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Treatment for Displaced Femoral Neck Fractures

In this article, Dr. Iorio from the Lahey Clinic in Massachusetts reviews treatment options for displaced fractures of the femoral neck. The femoral neck is the bridge of bone between the long shaft of the femur (thigh bone) and the round head at the top that fits into the hip socket.

A displaced fracture means the bones on either side of the break have shifted. In order for good healing to occur, the fracture lines must be lined up or the bones replaced. Surgery is needed to accomplish repair or reconstruction.

Repairing the break is referred to as reduction with internal fixation. Metal plates, screws, nails and/or wires are used to fix or hold the bones in place until they knit together. In the case of reconstruction, a total hip replacement (THR) is done.

The choice of treatment depends on several factors. Age and general health are two main considerations. Young, healthy, active adults with good bone stock are usually treated with reduction repair. The best choice may not be so easy to determine for older adults.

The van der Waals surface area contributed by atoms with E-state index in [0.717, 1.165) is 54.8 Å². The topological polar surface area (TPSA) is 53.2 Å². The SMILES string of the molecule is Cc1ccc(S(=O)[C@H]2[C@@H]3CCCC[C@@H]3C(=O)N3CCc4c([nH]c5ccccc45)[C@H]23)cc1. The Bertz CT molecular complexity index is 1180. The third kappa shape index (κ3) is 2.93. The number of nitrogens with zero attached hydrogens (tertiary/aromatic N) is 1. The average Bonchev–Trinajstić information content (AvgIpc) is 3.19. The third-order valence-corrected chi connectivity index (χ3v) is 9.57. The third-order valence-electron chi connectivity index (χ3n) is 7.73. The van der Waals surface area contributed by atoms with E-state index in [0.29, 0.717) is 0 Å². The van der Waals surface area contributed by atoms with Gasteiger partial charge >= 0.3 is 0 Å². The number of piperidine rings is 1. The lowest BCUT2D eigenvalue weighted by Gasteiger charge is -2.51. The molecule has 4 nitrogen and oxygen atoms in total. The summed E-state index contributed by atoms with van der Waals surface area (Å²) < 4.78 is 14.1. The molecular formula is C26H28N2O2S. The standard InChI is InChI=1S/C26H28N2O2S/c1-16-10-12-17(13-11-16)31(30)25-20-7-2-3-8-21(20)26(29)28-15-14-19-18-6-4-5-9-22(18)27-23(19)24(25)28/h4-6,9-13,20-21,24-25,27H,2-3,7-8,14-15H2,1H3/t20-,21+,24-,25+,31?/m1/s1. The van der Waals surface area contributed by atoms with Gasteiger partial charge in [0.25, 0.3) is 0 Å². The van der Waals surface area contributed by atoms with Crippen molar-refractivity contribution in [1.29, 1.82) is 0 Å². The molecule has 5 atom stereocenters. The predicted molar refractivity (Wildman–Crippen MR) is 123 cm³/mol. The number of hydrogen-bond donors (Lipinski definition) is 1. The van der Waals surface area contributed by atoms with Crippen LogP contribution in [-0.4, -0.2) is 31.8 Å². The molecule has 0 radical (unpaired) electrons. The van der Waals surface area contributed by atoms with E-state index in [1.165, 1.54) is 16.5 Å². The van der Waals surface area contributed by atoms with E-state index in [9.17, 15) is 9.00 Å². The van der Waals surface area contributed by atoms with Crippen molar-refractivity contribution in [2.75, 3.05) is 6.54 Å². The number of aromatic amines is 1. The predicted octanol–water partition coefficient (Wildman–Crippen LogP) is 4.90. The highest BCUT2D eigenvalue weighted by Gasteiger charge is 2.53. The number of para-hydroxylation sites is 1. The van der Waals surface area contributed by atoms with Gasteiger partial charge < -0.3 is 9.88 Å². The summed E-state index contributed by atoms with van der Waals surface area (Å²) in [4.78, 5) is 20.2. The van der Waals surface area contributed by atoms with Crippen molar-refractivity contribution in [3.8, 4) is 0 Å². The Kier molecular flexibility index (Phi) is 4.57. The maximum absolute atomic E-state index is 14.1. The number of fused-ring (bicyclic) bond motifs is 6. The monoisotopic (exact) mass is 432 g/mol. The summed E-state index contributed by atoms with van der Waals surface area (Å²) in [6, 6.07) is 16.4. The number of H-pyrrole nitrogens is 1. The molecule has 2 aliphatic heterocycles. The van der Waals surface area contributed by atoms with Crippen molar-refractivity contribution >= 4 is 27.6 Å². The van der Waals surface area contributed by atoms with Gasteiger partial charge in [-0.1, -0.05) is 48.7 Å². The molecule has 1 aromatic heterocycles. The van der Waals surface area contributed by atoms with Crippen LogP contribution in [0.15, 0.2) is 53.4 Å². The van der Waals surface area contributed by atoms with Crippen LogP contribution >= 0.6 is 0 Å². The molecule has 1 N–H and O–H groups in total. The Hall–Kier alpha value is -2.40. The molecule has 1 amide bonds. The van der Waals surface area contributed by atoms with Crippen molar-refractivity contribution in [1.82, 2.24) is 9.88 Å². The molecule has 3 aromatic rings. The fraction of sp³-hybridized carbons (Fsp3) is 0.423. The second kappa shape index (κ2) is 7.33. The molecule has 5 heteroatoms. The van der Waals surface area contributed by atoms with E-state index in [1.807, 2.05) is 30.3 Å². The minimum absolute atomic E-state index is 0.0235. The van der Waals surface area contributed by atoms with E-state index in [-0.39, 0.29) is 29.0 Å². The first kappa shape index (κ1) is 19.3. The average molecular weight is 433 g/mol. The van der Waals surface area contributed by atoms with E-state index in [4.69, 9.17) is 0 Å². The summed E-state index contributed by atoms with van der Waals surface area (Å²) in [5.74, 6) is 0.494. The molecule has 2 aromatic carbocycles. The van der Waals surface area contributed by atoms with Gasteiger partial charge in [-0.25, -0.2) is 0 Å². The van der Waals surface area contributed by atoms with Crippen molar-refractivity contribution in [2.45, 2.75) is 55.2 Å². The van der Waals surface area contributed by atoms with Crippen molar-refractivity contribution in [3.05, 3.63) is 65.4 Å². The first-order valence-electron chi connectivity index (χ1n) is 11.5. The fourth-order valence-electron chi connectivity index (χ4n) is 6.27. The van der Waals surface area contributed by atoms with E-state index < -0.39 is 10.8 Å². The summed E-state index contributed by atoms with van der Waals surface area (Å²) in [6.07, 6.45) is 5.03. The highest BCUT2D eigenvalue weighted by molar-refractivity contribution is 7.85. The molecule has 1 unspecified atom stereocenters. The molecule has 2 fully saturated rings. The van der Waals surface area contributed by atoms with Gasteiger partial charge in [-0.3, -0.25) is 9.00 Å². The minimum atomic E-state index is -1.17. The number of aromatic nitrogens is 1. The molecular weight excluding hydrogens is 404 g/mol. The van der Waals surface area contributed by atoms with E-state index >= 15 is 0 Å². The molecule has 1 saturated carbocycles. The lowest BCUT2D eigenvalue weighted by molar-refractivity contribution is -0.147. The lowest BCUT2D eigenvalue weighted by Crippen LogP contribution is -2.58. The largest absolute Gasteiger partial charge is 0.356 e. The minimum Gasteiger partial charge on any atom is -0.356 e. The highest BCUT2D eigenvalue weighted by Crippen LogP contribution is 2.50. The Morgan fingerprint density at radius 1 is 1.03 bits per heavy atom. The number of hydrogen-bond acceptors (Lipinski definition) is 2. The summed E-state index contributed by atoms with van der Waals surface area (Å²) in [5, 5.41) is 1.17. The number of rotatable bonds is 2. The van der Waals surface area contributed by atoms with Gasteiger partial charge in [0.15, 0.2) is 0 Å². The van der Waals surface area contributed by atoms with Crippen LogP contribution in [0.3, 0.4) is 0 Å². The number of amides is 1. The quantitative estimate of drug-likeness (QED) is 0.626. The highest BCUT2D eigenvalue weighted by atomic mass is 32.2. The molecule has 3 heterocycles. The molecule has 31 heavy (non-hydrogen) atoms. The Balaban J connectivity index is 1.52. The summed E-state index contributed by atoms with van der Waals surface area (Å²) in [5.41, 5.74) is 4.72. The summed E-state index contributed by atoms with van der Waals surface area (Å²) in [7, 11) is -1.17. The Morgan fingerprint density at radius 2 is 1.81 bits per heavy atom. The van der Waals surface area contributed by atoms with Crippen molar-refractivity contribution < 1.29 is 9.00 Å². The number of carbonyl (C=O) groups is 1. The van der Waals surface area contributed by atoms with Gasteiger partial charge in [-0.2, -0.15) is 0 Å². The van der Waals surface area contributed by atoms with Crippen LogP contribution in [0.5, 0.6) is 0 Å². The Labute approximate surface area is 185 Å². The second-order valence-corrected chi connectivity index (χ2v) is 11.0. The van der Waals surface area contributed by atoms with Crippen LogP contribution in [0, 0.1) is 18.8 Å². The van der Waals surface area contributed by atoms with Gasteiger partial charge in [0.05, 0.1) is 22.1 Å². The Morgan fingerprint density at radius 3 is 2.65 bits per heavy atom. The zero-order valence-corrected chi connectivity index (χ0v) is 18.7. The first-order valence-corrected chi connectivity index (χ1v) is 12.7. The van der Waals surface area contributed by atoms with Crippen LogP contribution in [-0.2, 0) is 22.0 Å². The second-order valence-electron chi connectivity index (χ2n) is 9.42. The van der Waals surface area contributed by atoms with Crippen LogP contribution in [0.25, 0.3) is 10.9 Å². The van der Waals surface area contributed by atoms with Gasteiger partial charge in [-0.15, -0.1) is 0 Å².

There are many factors to consider. Was the patient able to walk before the fracture? Would a repair or reconstruction be more likely to get the patient back up on his or her feet? Cost for each method of management must be considered. Does the patient have the mental ability to follow directions and complete a rehab program?

Once the decision is made regarding reduction or replacement, the surgeon faces another series of decisions. What kind of surgical technique should be used? What kind of internal fixation would give the most stable hip? If a THR is going to be done, should it be with or without cement? What type of implant would be best?

The author advises a THR for most displaced femoral neck fractures in the elderly. For those who are good candidates, the THR gives the best chance for regaining function and maintaining independence. In the long run, THR is more cost effective compared with reduction surgery.

Patients who have dementia, confusion, or other mental handicaps should have a hemiarthroplasty. In such cases, just the femoral head and neck are replaced. The acetabulum (hip socket) is not replaced.


Richard Iorio, MD. Primary Total Hip Replacement in Patients with Displaced Femoral Neck Fractures. In Current Opinion in Orthopaedics. January 2008. Vol. 19. No. 1. Pp. 28-32.

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*Disclaimer:* The information contained herein is compiled from a variety of sources. It may not be complete or timely. It does not cover all diseases, physical conditions, ailments or treatments. The information should NOT be used in place of visit with your healthcare provider, nor should you disregard the advice of your health care provider because of any information you read in this topic.
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